Mary: There's a bagpipe chanter at the beginning of "Golden." We used that David Lee Roth book Crazy from the Heat as a percussion instrument in a song once. I was flipping through the pages and then slamming the book shut. Rob is a master at playing metal mixing bowls!
The music really allows your imagination to run wild with imagery. Was that something you put some thought into?
Mary: I often say Rob's approach to music-making is like a visual approach. We want to make these walls of sounds and textures that fill a space and allow the listener to interpret the experience in a multitude of ways.
Rob: Not to sound super corny, but I listen to music for escapist reasons. I listen to it very closely and I like to get lost in it. It can be any type of music too. The last Celtic Frost record, Monotheist, is the most mood-driven, dense and atmospheric metal record ever.
I thought 03.07-09.07 was a pretty superb album, even though it's considered more of a compilation. What made you decide not to market that album as a proper full-length?
Mary: Thanks!! To us, 03/07-09/07 was just a way to make previously released smaller pressings more readily available. We didn't want to market it as a proper record because that was never our intention with those songs. They were more like sketches or studies. We wanted the album to be a complete work that was more cohesive.
How did you approach the new album differently? Was it much of a different experience recording this one opposed to the singles from the comp?
Mary: We were pretty daunted by the task of tackling the full-length format. This is one reason we put it off for a couple years. We've had a gradual evolution that eventually led us to feeling comfortable enough with our collaboration and recording style to make a proper album. So I don't think the experience felt so different from making the earlier stuff. It was just a bigger task.
Rob: I think the length of a lot of albums these days scared me. Like, oh my gosh, that such and such record is 52 minutes long! Then I remembered that some of my favourite older records are rather short, and what made them work was that while the songs were short, they were very dense and had a lot of zing. They would totally propel you into the next song. Like a good Beach Boys or Black Flag or Phil Spector song, for example.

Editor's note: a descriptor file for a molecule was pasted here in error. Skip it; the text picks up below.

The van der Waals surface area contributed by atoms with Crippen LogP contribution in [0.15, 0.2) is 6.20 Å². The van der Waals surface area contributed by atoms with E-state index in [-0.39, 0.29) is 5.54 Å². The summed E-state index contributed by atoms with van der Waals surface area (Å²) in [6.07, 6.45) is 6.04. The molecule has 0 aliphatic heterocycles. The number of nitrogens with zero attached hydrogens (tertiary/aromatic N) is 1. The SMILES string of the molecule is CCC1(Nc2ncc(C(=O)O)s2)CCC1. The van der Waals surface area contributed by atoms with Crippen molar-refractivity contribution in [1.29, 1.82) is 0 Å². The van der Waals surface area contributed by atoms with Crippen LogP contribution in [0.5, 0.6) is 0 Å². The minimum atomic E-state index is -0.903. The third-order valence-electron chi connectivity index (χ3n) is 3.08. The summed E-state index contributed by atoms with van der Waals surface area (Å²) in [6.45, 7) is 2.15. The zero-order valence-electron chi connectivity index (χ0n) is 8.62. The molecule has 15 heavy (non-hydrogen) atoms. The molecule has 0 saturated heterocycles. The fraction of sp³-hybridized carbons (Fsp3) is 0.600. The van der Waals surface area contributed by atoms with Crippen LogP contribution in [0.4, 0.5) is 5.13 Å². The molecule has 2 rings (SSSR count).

Was there anything you were trying to do differently with these new songs?
Rob: I suppose coming from my end, I wanted the beats to sound much bigger and bumping, and Mary definitely had a lot to do with tightening them up. Not sure if that comes across to the listener, but it was definitely something we spent a lot of time on, craft-wise.
A lot of artists tend to re-record older songs for their debut. What made you decide to start from scratch with the LP?
Mary: We like to keep things interesting for ourselves. We get bored playing the same songs over and over, and we would like to stay pretty prolific.
I was talking with Juan Velazquez from Abe Vigoda back in June and he included you guys in that "tropical music" sound that they and El Guincho are part of. I never really pegged you guys as "tropical" and was wondering how you describe your music to those unfamiliar with High Places? (I read an interview where someone from the dude from Lucky Dragons said "you guys are creating your own genre.")
Mary: Yeah, we never consciously try to make a "tropical" sound, but I think some of our earlier stuff sounded a bit surf-y. We were listening to the Hawaiian Bobby Brown a lot then, and his music is so psychedelic and pretty. I guess I would describe our music as a sonic scrapbook with lots of bass and percussion.
Rob: I guess when you step out of the spectrum of recognizable sounds in your music, and start to approach it in a bit more psychedelic manner, a non-western feel starts to generate in people. It's really cool if it can transport people, but we don't try to academically channel other cultures' music.
I caught you in Toronto and at Pitchfork in Chicago this summer and I was really surprised by your live show. It was like a booming dancehall sound system coming through the speakers. How did you adapt your music for live performances? What kind of reaction are you trying to get from the spectators?
Rob: Yeah, that often is a surprise to people. We honestly love the way large dancehall/dub or rap sound sytems feel.
Mary: We obviously have to scale down some of the instrumentation for the live show. It's not possible for the two of us to play everything live, so we use samples and backing tracks and Rob uses a drum pad that samples. We both play percussion and I use a bunch of reverb and delay and looping pedals on my voice. We want people to feel enveloped by the music, so we make sure it's pretty loud.
How did you get involved with Thrill Jockey? They seem like a perfect fit for the two of you...
Mary: Thrill Jockey has been supportive of our music for a long time. We're good friends with Pit Er Pat, and they were always singing Thrill Jockey's praises to us. Indeed a perfect fit.
Rob: I personally like that the approach to the label is very curatorial. They are also very attentive to all details and communicate with us extremely well.